He stared at her a long moment and said nothing. But she read it on his face. Some things never changed. He was trying to figure the best way to say something that wouldn’t lead to a violent outburst— hers. What he didn’t know was that she no longer did that kind of thing. She wouldn’t have gotten as far as she had, or as quickly, if she hadn’t learned to control her temper and emotions, outwardly at least. In your head you could call a judge every name in the book. Say it out loud and you’d not only lose a client but your freedom.

After unbuckling her seat belt, he motioned with a finger for her to turn around. She did as asked. He uncuffed her. With her hands free, she faced him.

“You shouldn’t have hung up on me.”

“So what, this is payback for not wanting to talk to you about JJ?” She hadn’t believed her ears. The love she’d sacrificed for his sake even more than hers called and he wanted to talk about her miserable father. She’d been mad . . . and scared. The moment criminal investigation had come out of Noah’s mouth she’d gone on alert.

“Okay, what if I tell you I know why you went to see your father?”

“Do tell.” Shannon licked her lips and waited. She looked down at her cuticles while counting to ten slowly in her head, calming her breath. When she was done she forced herself to meet his gaze head on. No way he knew. Intimidation was a civil attorney’s best tactic. And that went hand in hand with bluffing. She wasn’t going to allow sinfully golden eyes to throw her off her game. And this was a game. She didn’t deal with many police in her practice, but she’d learned enough over the years to know they liked games. Federal agents were no different.

“The miserable excuse for a father was extorting money from you.”

She blinked, hoping like hell she wasn’t giving herself away.

“Am I right?”

“Why don’t you tell me why you think that?” Then maybe she’d tell him he’d hit the nail on the head. Or not.

“For the last three months someone was depositing large sums of money into his bank account. Ten grand every two weeks. We traced the deposit to a Vegas bank. I’m sure it wouldn’t be hard to get a search warrant for your financial records, but I don’t want to put you through that. You may not believe this, but I’m here to help.”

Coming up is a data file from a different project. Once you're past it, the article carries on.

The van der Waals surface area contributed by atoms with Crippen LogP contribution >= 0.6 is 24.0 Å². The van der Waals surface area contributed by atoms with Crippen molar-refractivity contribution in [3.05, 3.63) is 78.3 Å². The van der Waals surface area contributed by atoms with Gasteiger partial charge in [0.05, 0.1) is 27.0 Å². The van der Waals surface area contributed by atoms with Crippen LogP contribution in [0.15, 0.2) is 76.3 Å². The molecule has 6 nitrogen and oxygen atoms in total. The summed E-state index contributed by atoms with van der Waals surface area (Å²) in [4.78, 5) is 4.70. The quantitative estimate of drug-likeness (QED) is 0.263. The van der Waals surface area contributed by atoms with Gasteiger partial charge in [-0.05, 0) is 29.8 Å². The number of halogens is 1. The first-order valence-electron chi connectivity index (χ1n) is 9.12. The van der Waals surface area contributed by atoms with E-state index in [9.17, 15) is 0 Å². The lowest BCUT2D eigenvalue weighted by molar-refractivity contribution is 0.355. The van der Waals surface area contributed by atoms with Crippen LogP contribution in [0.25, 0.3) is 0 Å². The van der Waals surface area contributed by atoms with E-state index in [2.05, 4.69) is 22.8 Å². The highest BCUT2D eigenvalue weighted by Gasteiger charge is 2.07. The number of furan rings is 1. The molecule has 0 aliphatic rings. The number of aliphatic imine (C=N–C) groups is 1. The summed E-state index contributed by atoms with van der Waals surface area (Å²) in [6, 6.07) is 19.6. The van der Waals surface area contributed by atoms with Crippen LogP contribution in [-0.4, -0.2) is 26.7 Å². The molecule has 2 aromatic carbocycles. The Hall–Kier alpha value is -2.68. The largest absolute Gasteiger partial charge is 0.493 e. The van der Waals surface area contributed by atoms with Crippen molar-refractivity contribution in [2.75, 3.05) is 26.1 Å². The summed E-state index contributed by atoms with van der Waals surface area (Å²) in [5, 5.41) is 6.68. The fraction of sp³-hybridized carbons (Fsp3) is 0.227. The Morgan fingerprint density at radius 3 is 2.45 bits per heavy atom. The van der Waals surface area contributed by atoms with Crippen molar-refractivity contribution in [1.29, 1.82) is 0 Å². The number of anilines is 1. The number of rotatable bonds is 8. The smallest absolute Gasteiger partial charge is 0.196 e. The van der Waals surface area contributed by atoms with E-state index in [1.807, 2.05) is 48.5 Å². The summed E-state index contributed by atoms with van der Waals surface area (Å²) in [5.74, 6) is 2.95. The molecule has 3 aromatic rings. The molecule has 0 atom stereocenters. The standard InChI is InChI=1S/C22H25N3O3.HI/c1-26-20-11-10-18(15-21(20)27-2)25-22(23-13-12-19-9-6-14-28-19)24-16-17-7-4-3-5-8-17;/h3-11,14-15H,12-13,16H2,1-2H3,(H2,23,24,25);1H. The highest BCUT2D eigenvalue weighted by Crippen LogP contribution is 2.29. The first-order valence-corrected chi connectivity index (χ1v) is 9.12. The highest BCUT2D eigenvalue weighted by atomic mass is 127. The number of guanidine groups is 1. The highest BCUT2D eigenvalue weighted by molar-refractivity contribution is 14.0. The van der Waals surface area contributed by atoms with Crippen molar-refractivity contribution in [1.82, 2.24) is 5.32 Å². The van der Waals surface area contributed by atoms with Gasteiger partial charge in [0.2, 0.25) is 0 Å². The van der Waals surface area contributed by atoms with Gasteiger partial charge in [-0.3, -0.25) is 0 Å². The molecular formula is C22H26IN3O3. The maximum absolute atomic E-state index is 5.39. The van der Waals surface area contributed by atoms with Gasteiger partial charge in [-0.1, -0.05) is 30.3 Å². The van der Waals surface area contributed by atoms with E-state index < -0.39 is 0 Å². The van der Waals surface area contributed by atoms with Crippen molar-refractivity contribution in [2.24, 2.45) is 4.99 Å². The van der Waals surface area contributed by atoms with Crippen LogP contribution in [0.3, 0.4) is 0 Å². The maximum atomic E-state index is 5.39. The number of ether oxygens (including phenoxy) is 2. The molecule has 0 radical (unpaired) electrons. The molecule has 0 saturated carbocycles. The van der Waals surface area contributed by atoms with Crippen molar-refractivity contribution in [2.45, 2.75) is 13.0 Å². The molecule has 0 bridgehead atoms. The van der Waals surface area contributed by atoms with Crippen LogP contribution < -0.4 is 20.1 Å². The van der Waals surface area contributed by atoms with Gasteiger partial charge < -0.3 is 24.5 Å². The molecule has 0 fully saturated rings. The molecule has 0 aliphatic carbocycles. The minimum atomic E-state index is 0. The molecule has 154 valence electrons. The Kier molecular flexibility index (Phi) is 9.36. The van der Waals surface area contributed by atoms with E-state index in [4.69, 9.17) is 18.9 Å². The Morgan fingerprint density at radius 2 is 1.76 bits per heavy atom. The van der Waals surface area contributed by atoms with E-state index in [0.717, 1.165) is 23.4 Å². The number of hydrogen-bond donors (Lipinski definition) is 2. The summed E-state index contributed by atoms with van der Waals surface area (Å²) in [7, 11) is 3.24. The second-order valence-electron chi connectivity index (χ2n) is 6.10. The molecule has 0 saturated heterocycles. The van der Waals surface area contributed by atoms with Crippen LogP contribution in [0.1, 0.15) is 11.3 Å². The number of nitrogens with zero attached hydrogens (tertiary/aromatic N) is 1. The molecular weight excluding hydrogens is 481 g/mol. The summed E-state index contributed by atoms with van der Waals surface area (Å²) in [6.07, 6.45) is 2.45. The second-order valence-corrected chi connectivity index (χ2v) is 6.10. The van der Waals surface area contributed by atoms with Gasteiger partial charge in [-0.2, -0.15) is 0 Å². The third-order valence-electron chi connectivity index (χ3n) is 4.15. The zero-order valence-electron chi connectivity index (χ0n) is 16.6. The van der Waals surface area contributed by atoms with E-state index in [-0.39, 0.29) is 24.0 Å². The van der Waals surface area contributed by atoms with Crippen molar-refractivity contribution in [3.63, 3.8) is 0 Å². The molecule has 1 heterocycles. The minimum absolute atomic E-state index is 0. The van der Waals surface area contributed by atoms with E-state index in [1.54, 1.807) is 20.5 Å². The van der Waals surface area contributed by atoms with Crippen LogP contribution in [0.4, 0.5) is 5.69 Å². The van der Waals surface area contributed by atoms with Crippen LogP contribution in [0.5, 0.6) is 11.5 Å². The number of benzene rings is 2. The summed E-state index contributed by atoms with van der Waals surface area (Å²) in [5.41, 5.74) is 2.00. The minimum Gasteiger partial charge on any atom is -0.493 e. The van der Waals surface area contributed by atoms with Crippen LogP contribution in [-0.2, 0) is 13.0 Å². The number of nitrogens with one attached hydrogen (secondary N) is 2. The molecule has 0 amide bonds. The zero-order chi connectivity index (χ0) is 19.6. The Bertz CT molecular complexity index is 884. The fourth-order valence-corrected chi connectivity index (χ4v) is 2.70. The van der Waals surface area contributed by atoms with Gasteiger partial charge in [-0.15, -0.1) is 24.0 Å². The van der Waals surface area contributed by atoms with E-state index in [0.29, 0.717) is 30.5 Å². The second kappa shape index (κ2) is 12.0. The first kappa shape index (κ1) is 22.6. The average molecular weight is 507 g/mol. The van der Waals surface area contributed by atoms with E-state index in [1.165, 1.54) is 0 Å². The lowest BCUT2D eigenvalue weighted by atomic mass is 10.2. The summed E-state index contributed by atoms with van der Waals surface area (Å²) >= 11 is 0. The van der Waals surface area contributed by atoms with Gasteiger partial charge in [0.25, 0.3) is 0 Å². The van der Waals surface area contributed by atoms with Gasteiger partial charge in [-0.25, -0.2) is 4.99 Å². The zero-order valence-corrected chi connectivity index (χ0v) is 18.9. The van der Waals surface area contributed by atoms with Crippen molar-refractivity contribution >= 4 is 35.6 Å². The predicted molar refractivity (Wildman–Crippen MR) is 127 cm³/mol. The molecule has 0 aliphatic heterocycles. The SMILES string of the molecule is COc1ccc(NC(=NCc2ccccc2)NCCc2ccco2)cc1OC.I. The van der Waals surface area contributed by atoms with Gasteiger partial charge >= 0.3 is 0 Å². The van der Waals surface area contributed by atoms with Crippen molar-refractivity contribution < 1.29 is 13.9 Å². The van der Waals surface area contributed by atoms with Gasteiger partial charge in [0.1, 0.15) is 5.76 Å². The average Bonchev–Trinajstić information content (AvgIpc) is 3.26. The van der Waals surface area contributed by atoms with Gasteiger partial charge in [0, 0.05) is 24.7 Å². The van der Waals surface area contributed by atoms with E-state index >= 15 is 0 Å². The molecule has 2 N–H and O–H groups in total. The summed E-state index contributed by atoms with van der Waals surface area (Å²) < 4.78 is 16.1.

“Help?” she repeated. “You think handcuffing me, tossing me into the back of your car, and dragging me to the airport is helping?”

His smile was surprisingly sheepish. “Extortion is a motive for murder. My colleagues will eventually get that warrant. Your father was involved in criminal activity and whoever was depositing that money could have been bankrolling him.”

Holy crap. She hadn’t thought of it that way. What had her old man gotten her into now? “I would never do that.” Not intentionally anyway.

“You should have gone to the police. Told them what was going on.”

“You’re so certain he was blackmailing me?”

“If my handcuffing you risked your career, imagine what he could do.”

She’d done just that, a hundred times over. And he was right. The feds would eventually trace the money back to her. “Tell me why we’re here. I’m entitled to answers too.”

“Fair enough. I want you to come home with me . . . to Tweedsmuir,” he corrected.

She’d never thought of Noah as unstable, but she guessed thirteen years could really change a man. “On what planet do you think I’d ever set foot in that two-bit town again?”

“Hear me out.”

“Unless you plan on reading me my rights, return me to my office.” She not only wouldn’t go back with him, she couldn’t go back. She and JJ had met outside of town and even that had been too close for comfort. She’d never told Noah the details of why she’d left, never had the balls to admit she couldn’t look at Mr. Polanski’s family ever again. Not after what she’d done. JJ may have been the puppeteer pulling her strings, but she should’ve cut herself free long before poor Mr. Polanski had felt he’d had no choice but to take his life. Dear old Dad was the mastermind behind the scheme, but Shannon’s hands were no less bloody.

“Like I said, your father was under federal investigation and under surveillance. We know you met with him. Shannon, we think you were the last person to see him alive.”

She guessed it shouldn’t totally surprise her that the feds had finally caught up to the son of a bitch. What the hell had taken them so long? “It doesn’t mean I killed him.”